Col de Clapier (French Col du Clapier, Italian Colle Clapier) is a 2,491 m (8,173 ft) high mountain pass over the mountain massif Mont Cenis in the Cottian Alps and Graian Alps between Savoy in France and Piemont in Italy. The bridle path goes from Bramans (1220 m) to Susa (503 m). There is no firm road.
The Col du Clapier is considered a possible route for Hannibal's famous passage through the Alps on his journey from the Rhone (in French, Rhône) river valley to Italy. From 2004-2008, Patrick Hunt, a scholar from the Stanford University (USA), has lead numerous archaeological expeditions through the Col du Clapier to research the possibility and likelihood of Hannibal using this pass to traverse the Alps with his army.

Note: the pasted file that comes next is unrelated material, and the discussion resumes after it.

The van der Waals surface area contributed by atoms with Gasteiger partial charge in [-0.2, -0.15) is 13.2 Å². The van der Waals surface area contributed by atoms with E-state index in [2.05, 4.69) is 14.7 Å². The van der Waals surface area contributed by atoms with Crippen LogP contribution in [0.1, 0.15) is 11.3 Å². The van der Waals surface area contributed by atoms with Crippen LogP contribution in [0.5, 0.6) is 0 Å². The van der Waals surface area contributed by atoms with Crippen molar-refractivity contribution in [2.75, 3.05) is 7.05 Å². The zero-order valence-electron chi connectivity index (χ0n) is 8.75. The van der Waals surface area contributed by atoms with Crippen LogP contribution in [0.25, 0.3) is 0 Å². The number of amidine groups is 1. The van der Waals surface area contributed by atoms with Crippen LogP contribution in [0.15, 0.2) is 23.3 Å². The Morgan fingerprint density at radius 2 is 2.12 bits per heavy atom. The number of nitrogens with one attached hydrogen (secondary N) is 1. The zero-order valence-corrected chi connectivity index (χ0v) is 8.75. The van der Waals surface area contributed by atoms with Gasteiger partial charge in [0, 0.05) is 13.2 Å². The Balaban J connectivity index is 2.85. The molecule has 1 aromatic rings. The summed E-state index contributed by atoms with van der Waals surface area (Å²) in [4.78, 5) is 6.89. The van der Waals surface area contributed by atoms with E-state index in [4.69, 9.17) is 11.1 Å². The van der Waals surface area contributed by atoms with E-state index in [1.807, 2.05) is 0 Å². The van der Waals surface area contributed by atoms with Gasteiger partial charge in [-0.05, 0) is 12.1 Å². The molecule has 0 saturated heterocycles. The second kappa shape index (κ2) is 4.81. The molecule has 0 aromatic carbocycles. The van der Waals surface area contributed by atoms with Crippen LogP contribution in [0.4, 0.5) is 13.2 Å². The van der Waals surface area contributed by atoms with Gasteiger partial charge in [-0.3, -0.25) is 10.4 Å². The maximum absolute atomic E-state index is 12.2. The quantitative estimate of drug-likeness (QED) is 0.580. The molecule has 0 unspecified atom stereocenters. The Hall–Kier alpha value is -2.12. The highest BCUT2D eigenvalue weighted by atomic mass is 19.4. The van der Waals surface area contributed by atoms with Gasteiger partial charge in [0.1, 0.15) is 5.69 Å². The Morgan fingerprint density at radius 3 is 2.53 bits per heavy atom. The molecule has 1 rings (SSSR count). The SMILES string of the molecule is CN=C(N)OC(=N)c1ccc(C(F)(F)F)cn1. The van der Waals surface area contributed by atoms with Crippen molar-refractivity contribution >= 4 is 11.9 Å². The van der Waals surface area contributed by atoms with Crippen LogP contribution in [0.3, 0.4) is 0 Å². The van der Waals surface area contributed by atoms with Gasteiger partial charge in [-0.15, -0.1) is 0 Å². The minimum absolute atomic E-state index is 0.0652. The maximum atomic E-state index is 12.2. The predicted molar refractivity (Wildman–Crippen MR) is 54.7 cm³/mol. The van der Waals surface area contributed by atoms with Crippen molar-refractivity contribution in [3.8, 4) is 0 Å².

Hunt's research has involved topographical surveys, soil and rock sampling, exploration of the Col du Clapier's various modern and historic routes, and comparisons of Polybius' and Livy's accounts of Hannibal's passage to the regional and local geography. In 1959, it was the planned route of the British Alpine Hannibal Expedition, however, due to rockfall, the expedition backtracked and took their elephant into Susa via the Col du Mont Cenis.